I have just started out making some Halloween light boxes out of Cedar Fence pickets.
They are cupped pretty bad and I am all over the place cutting the faces out. Some too deep other areas not going through. I also put tabs on the cutouts but that was creating more of a problem.
I had an idea to use some .025" chipboard underneath and reset my depth of cut lower.
Just trying to not have to go so low into my spoilboard since I plan on making quite a few of these.
I use a downcut 1/4" bit, any thoughts on cutting the chipboard and any problems I might encounter?
Any other thoughts clamping these down? I measure them and between the width of 5.5" they cup almost .1" on some. I have already spent way too much time at HD sorting the best I can.
And there is no way any painters tape is going to hold these.
I use cam lever clamps to hold a 2 X 3 grid in place.
Is my idea okay? Anyone have something to add please.
Chip board is wood chips and glue. So you may need to clean your bit after a few of the cuts. The glue used to hold chip board is pretty nasty so be sure to wear a dust mask or use dust extraction.
Nothing wrong with using chip board as long as you take precautions. Since you already have the cedar pickets use them but if you just bought them take them back and go somewhere else or select different boards.
I created this many moons ago. I place the planed wood in the openings I made. I used shims to lock it in.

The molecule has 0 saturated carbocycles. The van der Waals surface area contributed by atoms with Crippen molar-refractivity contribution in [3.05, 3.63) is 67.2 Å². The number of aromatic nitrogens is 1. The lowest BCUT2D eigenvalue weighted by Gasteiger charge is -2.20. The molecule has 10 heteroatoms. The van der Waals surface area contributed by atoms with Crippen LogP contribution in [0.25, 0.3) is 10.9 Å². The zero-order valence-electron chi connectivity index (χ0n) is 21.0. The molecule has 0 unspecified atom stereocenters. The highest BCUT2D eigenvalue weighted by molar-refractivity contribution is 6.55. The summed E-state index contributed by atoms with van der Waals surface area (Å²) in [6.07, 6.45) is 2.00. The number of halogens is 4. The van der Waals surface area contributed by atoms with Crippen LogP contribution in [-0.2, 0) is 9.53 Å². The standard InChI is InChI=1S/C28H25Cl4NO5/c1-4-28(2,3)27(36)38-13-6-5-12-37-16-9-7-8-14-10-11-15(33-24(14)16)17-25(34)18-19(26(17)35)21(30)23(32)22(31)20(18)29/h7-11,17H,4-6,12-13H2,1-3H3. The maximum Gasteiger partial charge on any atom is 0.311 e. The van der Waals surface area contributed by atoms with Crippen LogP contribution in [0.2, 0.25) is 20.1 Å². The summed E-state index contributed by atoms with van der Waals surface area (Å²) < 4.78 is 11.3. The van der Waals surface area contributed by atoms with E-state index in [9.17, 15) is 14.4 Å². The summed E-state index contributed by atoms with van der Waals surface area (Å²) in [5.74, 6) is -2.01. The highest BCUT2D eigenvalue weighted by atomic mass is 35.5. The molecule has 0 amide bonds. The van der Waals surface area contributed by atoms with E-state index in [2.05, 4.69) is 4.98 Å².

Zeroed off a corner of one of the boards.
This a good reason to have a planer or drum sander. Once a board is cupped, there’s little chance you can “un-cup” it, but a planer or drum sander will take the cupping part off.
You’re cup almost .1" on some would be easy to take off and give you two parallel sides to work with; thinner, but flat.
I was going to run them through the planer and decided to try another route.
I’ll use the cedar picket as in for everything except the face.
I have some sheets of 1/2" plywood that can be cut up easier and in less time to carve the faces.
I calculated my cost taking in account running boards through the planer and it comes out cheaper both material and time wise to replace the face.
Another thought I had was to run the faces through the laser and cut out the faces but the cnc is way faster.
Thanks for the help guys, I appreciate it and learn something from everyone all the time.
I’ll reply back if things go sideways with my plan
I’ve made those in the past and I just made sure to put the fence pickets on the waste board with the cup facing up. In that orientation the edges of the board would be bowed up, then I just use the essential clamps to force the board flat around the perimeter. Sure, the board remains cupped after it comes off the machine but at least the carve depth was consistent.
That will work for making one off but I am trying to batch these out and maximize my table cutting area.
By the way, did you sell any?
I have made so many things over the last few years with the intention to sell them but life and my other business keeps getting in the way. This one is my make something and market the local heck out of it.
My goal is to sell 500 pcs.
Thanks for helping,
You should still be able to get production with the method I described. Just setup some fences so you can reference the material in the same spot every time when you swap out planks. You can even just screw down the cedar boards if you want. Just plan out the screw locations in your design file so you can stay clear of them.
I’ve made a dozen or so of these in the past but never sold them. Just made them for friends and family. Good luck.